Man in the Mirror

A friend of mine is a correspondent for KCET, the Los Angeles PBS station. A few days ago, he told me that he had been assigned to cover the Michael Jackson memorial held yesterday at Staples Center and that he was not looking forward to it at all. Aside from the logistical nightmare of getting through the traffic jams and police barricades, he didn't get what all the fuss is about. "Sure, Jackson was a good entertainer," he said, "but was he really important enough for all this?" He also wondered why so many people can become so active over Jackson's death—showing up at the gates of Neverland Ranch and the Jackson family home, signing up for tickets to the memorial—but not over much more important issues such as health care.

My first response was, "Hey, if you don't want to go, I'll gladly take your place!" It's not that I'm a huge Michael Jackson fan—I'm not. Rather, I'm fascinated by the sociological aspects of this moment in history. Why did Jackson's passing resonate so deeply with so many people and completely overshadow important world events like the Iranian uprising and a military coup in Honduras?

Perhaps it's because Jackson's music provided part of the soundtrack to millions of lives. His songs were playing on the radio or CD or iPod during important personal moments, thus becoming associated with those moments and forever burned into memory.

Or maybe it's his lyrics, some of which are truly meaningful—"Heal the World," "Black or White," and "Man in the Mirror" come to mind, though I always thought he should have taken more of his own advice from that last one when it came to his alleged behavior with prepubescent boys. Of course, many other of his songs are nothing more than pop drivel—"Thriller," "Bad," "Get on the Floor." Sure, these are great dance tunes, but lots of other musicians have recorded great dance tunes and never inspired this level of adoration and grief at their passing.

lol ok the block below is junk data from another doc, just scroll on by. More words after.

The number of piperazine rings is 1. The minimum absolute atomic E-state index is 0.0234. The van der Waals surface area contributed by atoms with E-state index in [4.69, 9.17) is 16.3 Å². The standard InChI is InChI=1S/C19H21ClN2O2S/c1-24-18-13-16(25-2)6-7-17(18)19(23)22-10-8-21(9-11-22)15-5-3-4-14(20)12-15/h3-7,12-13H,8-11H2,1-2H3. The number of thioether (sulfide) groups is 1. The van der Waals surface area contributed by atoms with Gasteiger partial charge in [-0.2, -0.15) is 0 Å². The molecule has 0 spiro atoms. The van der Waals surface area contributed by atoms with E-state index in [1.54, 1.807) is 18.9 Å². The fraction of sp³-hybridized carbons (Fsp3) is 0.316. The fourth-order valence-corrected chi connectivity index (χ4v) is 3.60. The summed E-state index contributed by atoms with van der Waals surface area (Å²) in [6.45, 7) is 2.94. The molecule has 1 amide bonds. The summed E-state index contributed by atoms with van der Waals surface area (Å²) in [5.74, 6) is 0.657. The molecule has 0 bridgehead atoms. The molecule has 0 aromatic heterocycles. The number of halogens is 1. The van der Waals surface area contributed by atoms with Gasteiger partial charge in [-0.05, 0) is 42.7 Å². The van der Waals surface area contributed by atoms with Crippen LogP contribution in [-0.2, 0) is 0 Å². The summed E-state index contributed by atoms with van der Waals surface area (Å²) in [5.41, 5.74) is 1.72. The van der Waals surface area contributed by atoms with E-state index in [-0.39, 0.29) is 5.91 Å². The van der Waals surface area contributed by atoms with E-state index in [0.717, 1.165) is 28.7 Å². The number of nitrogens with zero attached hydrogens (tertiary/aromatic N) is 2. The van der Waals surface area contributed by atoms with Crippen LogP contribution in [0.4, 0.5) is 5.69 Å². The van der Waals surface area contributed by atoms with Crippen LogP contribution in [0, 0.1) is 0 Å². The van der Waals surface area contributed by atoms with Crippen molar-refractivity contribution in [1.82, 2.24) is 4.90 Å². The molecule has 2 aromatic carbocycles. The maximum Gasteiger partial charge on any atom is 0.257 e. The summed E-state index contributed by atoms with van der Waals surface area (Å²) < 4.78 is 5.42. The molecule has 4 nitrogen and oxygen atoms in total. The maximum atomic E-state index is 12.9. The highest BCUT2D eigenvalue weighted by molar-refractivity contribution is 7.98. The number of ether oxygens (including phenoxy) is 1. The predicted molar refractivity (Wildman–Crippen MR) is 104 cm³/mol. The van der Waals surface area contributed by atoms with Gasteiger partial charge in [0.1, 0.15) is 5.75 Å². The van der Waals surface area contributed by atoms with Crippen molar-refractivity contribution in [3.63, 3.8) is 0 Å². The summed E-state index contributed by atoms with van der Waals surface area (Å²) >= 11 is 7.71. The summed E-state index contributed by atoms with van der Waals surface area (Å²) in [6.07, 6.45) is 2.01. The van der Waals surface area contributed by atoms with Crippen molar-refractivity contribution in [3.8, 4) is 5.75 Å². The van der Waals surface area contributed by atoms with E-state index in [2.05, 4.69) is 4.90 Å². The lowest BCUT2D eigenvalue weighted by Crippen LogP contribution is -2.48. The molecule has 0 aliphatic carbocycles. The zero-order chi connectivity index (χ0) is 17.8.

Jackson was clearly a tortured soul, a man/boy who was never satisfied with his appearance, even after many plastic surgeries that left him looking downright freakish. Is the public's lurid fascination with his increasingly strange visage and even stranger demeanor a factor in the response to his death?

Many blame the media for the ubiquitous coverage, but I think it's simply a response to what the public wants. Members of the media know what attracts eyeballs, which is, after all, what they're selling to advertisers. Even in death, Jackson is being used to make money, just as he was in life.

The memorial went smoothly, and millions of people saw it thanks to a single high-def feed that was made available to media outlets. Will the 24/7 barrage now abate? Don't count on it. For weeks and months to come, I'm sure there will be endless stories about the drugs he was taking—and who prescribed them—as well as his will, his finances, and his children, who, by some accounts, aren't even his biologically or legally.

Michael Jackson has been called a cultural icon, the greatest entertainer who ever lived, and a total wacko. Whatever you think of him, you are witness to a rare historical—or hysterical—moment that brought millions around the world together. Would that those same millions could join together for a more substantive cause like eliminating war, poverty, and crime. Jackson sang about such things, so perhaps his death might inspire those who mourn him to action. One can always hope...

If you have an audio/video question for me, please send it to scott.wilkinson@sorc.com.

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COMMENTS
Lynn Velazquez's picture

That Michael Jackson's death has consumed the masses does deserve its own meta-consideration. Perhaps the mass outpouring of emotion is a way to safely vent feelings that we all experience but cannot express. Perhaps Jackson's public life gave us a mirror to see ourselves too; and to safely reflect on what we see in ourselves. Good, bad, black, white, we are all complex, just like Jackson. His talent has brought joy, his reputation has brought anger, his death has brought sorrow. This is common ground for all of us.